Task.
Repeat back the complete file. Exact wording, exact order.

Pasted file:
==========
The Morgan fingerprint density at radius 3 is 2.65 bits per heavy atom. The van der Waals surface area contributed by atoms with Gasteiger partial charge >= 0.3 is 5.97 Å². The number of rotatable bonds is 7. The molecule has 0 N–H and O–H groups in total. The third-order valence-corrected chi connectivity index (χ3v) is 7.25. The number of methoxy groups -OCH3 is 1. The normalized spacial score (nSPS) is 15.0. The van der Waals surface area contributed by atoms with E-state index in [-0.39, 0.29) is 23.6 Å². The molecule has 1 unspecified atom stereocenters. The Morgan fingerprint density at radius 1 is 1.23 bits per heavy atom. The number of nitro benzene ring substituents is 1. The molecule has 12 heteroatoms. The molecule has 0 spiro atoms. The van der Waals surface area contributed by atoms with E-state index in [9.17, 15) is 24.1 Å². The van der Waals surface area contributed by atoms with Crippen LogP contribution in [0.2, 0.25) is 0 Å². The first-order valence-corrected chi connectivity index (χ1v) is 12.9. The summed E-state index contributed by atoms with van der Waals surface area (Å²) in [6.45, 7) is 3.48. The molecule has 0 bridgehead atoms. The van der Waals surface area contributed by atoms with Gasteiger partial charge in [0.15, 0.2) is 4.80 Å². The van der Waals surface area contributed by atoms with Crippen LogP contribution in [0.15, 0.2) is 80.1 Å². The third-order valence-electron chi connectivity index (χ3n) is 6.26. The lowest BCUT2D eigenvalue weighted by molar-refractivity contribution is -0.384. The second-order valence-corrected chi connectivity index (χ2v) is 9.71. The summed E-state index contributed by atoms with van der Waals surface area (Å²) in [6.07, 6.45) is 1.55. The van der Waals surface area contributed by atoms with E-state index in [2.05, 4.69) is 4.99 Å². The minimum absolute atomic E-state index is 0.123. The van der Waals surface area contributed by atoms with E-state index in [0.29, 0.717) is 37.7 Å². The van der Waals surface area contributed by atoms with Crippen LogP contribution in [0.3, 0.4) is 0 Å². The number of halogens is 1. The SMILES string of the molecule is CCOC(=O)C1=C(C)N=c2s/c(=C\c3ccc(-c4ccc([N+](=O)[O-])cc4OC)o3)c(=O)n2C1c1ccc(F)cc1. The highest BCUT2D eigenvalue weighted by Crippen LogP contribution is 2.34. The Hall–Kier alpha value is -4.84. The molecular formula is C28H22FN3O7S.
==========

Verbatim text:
The Morgan fingerprint density at radius 3 is 2.65 bits per heavy atom. The van der Waals surface area contributed by atoms with Gasteiger partial charge >= 0.3 is 5.97 Å². The number of rotatable bonds is 7. The molecule has 0 N–H and O–H groups in total. The third-order valence-corrected chi connectivity index (χ3v) is 7.25. The number of methoxy groups -OCH3 is 1. The normalized spacial score (nSPS) is 15.0. The van der Waals surface area contributed by atoms with E-state index in [-0.39, 0.29) is 23.6 Å². The molecule has 1 unspecified atom stereocenters. The Morgan fingerprint density at radius 1 is 1.23 bits per heavy atom. The number of nitro benzene ring substituents is 1. The molecule has 12 heteroatoms. The molecule has 0 spiro atoms. The van der Waals surface area contributed by atoms with E-state index in [9.17, 15) is 24.1 Å². The van der Waals surface area contributed by atoms with Crippen LogP contribution in [0.2, 0.25) is 0 Å². The first-order valence-corrected chi connectivity index (χ1v) is 12.9. The summed E-state index contributed by atoms with van der Waals surface area (Å²) in [6.45, 7) is 3.48. The molecule has 0 bridgehead atoms. The van der Waals surface area contributed by atoms with Gasteiger partial charge in [0.15, 0.2) is 4.80 Å². The van der Waals surface area contributed by atoms with Crippen LogP contribution in [0.15, 0.2) is 80.1 Å². The third-order valence-electron chi connectivity index (χ3n) is 6.26. The lowest BCUT2D eigenvalue weighted by molar-refractivity contribution is -0.384. The second-order valence-corrected chi connectivity index (χ2v) is 9.71. The summed E-state index contributed by atoms with van der Waals surface area (Å²) in [6.07, 6.45) is 1.55. The van der Waals surface area contributed by atoms with E-state index in [2.05, 4.69) is 4.99 Å². The minimum absolute atomic E-state index is 0.123. The van der Waals surface area contributed by atoms with E-state index in [0.29, 0.717) is 37.7 Å². The van der Waals surface area contributed by atoms with Crippen LogP contribution in [0.3, 0.4) is 0 Å². The number of halogens is 1. The SMILES string of the molecule is CCOC(=O)C1=C(C)N=c2s/c(=C\c3ccc(-c4ccc([N+](=O)[O-])cc4OC)o3)c(=O)n2C1c1ccc(F)cc1. The highest BCUT2D eigenvalue weighted by Crippen LogP contribution is 2.34. The Hall–Kier alpha value is -4.84. The molecular formula is C28H22FN3O7S.